Kentucky v. Stincer
Decided on June 19, 1987; 482 US 730


A. Issues Discussed: Due Process, Confrontation Clause

B. Legal Question Presented:

Does the exclusion of a defendant from a hearing held to determine the competency of witnesses to testify violate the defendant's rights under the Confrontation Clause of the Sixth Amendment or the Due Process Clause of the Fourteenth Amendment?

A. Background:

"Respondent Sergio Stincer was indicted in the Circuit Court of Christian County, Ky., and charged with committing first-degree sodomy with T. G., an 8-year-old girl, N. G., a 7-year-old girl, and B. H., a 5-year-old boy... After a jury was sworn, but before the presentation of evidence, the court conducted an in-chambers hearing to determine if the two young girls were competent to testify. Over his objection, respondent, but not his counsel (a public defender), was excluded from this hearing.

The two children were examined separately and the judge, the prosecutor, and respondent's counsel asked questions of each girl to determine if she were capable of remembering basic facts and of distinguishing between telling the truth and telling a lie. T. G., the 8-year-old, was asked her age, her date of birth, the name of her school, the names of her teachers, and the name of her Sunday school. She was also asked whether she knew what it meant to tell the truth, and whether she could keep a promise to God to tell the truth. N. G., the 7-year-old girl, was asked similar questions. The two children were not asked about the substance of the testimony they were to give at trial. The court ruled that the girls were competent to testify. Respondent's counsel did not object to these rulings.

Before each of the girls began her substantive testimony in open court, the prosecutor repeated some of the basic questions regarding the girl's background that had been asked at the competency hearing. T. G. then testified, on direct examination, that respondent had placed a sock over her eyes, had given her chocolate pudding to eat, and then had 'put his d-i-c-k' in her mouth. N. G., on direct examination, testified to a similar incident.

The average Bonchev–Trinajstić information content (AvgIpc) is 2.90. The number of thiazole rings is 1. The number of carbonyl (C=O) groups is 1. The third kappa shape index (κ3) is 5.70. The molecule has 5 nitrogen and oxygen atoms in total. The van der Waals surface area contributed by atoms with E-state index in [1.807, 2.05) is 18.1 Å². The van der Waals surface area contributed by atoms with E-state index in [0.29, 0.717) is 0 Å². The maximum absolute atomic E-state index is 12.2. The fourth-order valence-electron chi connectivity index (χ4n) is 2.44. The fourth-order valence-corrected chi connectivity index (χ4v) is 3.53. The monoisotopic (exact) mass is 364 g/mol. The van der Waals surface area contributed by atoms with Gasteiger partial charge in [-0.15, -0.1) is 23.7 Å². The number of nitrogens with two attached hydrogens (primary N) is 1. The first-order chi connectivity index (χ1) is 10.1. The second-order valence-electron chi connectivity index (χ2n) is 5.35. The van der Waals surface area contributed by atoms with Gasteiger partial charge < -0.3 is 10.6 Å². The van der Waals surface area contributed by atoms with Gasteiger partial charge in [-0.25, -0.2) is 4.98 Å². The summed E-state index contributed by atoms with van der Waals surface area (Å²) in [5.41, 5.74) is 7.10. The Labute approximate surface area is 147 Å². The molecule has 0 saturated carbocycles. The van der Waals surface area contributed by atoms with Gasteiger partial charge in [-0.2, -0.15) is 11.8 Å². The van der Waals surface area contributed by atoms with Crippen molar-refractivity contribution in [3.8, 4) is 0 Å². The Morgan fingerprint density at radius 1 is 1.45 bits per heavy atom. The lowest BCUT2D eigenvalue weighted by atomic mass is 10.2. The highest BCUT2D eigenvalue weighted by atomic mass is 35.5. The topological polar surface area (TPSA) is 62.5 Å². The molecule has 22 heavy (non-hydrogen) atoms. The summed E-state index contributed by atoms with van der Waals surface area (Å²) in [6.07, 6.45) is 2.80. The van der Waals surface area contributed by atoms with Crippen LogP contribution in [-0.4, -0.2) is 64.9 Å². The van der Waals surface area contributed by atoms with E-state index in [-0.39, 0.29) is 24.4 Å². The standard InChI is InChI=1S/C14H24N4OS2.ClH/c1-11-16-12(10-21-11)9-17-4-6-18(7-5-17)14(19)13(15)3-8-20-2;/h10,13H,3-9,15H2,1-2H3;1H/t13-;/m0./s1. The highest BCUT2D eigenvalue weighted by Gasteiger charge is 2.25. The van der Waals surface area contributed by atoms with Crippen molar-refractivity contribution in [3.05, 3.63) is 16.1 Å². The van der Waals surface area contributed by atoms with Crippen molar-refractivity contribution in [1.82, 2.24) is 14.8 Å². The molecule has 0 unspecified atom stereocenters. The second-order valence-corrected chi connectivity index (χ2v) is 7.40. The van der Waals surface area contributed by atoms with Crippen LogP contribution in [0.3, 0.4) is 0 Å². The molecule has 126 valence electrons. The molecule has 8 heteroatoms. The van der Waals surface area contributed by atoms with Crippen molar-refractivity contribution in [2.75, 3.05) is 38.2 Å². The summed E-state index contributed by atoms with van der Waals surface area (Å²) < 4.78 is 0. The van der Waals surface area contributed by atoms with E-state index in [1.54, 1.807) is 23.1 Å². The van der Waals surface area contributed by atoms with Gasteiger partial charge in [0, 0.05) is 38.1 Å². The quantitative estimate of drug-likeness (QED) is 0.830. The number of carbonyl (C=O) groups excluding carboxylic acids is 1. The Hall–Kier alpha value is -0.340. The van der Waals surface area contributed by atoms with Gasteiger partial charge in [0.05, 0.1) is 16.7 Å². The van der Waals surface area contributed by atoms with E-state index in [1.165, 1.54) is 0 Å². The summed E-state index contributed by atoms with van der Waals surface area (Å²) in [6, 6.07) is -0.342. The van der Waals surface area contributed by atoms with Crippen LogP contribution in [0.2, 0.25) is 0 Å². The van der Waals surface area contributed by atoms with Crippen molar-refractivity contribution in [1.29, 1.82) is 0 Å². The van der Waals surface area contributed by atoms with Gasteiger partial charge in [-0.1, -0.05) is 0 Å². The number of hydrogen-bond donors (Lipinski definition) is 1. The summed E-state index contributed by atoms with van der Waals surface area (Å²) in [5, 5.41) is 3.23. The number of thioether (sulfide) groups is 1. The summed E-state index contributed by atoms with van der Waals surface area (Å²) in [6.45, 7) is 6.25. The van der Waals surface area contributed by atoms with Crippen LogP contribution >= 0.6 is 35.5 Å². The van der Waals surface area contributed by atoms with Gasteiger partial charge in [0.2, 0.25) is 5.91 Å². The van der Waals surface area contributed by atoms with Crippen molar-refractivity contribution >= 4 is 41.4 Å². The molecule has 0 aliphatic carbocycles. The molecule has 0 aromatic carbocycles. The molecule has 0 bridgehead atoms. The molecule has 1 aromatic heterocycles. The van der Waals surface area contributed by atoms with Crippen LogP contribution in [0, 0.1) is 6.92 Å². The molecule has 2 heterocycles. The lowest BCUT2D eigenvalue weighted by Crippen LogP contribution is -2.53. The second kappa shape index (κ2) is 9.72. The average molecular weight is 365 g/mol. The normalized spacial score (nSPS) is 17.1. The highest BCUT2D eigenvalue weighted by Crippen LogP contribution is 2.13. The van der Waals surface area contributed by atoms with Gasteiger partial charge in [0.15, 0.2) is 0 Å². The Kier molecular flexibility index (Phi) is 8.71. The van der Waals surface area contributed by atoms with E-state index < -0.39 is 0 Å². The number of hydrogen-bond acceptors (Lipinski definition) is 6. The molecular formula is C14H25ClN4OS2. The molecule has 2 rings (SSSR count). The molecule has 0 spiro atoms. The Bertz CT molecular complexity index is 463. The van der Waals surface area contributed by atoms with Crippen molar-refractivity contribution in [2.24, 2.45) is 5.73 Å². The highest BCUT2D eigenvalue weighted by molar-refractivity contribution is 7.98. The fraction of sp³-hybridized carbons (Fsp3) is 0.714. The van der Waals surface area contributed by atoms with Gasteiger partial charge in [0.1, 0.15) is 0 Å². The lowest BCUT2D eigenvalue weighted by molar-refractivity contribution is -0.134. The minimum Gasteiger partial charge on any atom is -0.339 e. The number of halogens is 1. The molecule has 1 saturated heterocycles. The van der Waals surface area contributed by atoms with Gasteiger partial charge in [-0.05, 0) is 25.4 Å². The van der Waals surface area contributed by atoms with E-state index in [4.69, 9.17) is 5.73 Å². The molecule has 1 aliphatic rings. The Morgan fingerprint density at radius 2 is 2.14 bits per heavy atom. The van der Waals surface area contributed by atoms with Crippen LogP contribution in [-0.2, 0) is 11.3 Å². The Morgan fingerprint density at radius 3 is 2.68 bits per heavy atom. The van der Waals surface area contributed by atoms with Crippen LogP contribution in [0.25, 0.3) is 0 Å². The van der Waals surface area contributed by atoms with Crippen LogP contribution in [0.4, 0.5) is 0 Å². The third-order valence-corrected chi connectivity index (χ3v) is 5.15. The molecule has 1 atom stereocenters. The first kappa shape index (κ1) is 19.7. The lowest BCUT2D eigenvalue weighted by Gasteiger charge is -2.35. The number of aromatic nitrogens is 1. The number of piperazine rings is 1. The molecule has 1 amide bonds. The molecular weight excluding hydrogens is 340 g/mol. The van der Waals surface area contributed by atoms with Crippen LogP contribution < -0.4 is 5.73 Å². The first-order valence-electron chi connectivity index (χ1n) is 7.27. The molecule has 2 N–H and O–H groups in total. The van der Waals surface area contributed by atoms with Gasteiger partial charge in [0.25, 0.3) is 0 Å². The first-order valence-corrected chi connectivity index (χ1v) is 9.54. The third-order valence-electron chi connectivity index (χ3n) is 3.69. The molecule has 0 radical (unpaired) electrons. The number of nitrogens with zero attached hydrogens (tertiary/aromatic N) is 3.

On cross-examination, respondent's counsel asked each girl questions designed to determine if she could remember past events and if she knew the difference between the truth and a lie. Some of these questions were similar to those that had been asked at the competency hearing. After the testimony of the girls was concluded, counsel did not request that the trial court reconsider its ruling that the girls were competent to testify. The jury convicted respondent of first-degree sodomy for engaging in deviate sexual intercourse and fixed his sentence at 20 years' imprisonment.

On appeal to the Supreme Court of Kentucky, respondent argued, among other things, that his exclusion from the competency hearing of the two girls denied him due process and violated his Sixth Amendment right to confront the witnesses against him. The Kentucky Supreme Court, by a divided vote, agreed that, under the Sixth Amendment of the Federal Constitution and under 11 of the Bill of Rights of the Kentucky Constitution (the right 'to meet the witnesses face to face'), respondent had an absolute right to be present at the competency hearing because the hearing 'was a crucial phase of the trial.'..."

On certiorari the US Supreme Court reversed the judgment of the Kentucky Supreme Court.

B. Counsel of Record:
Opposing Side
Unavailable Unavailable
C. The Arguments:
Opposing Side
Unavailable Unavailable
Opposing Side
Brief of amici curiae urging affirmance were filed by the American Civil Liberties Union by George Kannar; and for the National Association of Criminal Defense Lawyers by Nancy Hollander.

Mark A. Posnansky, by appointment of the Court, argued the cause and filed a brief for respondent.

Briefs of amici curiae urging reversal were filed for the State of Arkansas et al. by Steve Clark, Attorney General of Arkansas, and Rodney A. Smolla, joined by the Attorneys General for their respective jurisdictions as follows: Don Siegelman of Alabama, Charles M. Oberly III of Delaware, Robert A. Butterworth of Florida, Charles Troutman of Guam, Jim Jones of Idaho, Linley E. Pearson of Indiana, Neil F. Hartigan of Illinois, Robert T. Stephan of Kansas, William J. Guste, Jr., of Louisiana, Frank J. Kelley of Michigan, Hubert H. Humphrey III of Minnesota, Edwin L. Pittman [482 U.S. 730, 732] of Mississippi, William L. Webster of Missouri, Mike Greely of Montana, Brian McKay of Nevada, Stephen E. Merrill of New Hampshire, W. Cary Edwards of New Jersey, Hal Stratton of New Mexico, Lacy H. Thornburg of North Carolina, Nicholas Spaeth of North Dakota, Dave Frohnmayer of Oregon, LeRoy S. Zimmerman of Pennsylvania, James E. O'Neil of Rhode Island, T. Travis Medlock of South Carolina, Roger A. Tellinghuisen of South Dakota, W. J. Michael Cody of Tennessee, Jeffrey Amestoy of Vermont, J'Ada Finch-Sheen of the Virgin Islands, Charles G. Brown of West Virginia, and Donald J. Hanaway of Wisconsin; and for the Appellate Committee of the California District Attorneys Association by Ira Reiner and Harry B. Sondheim.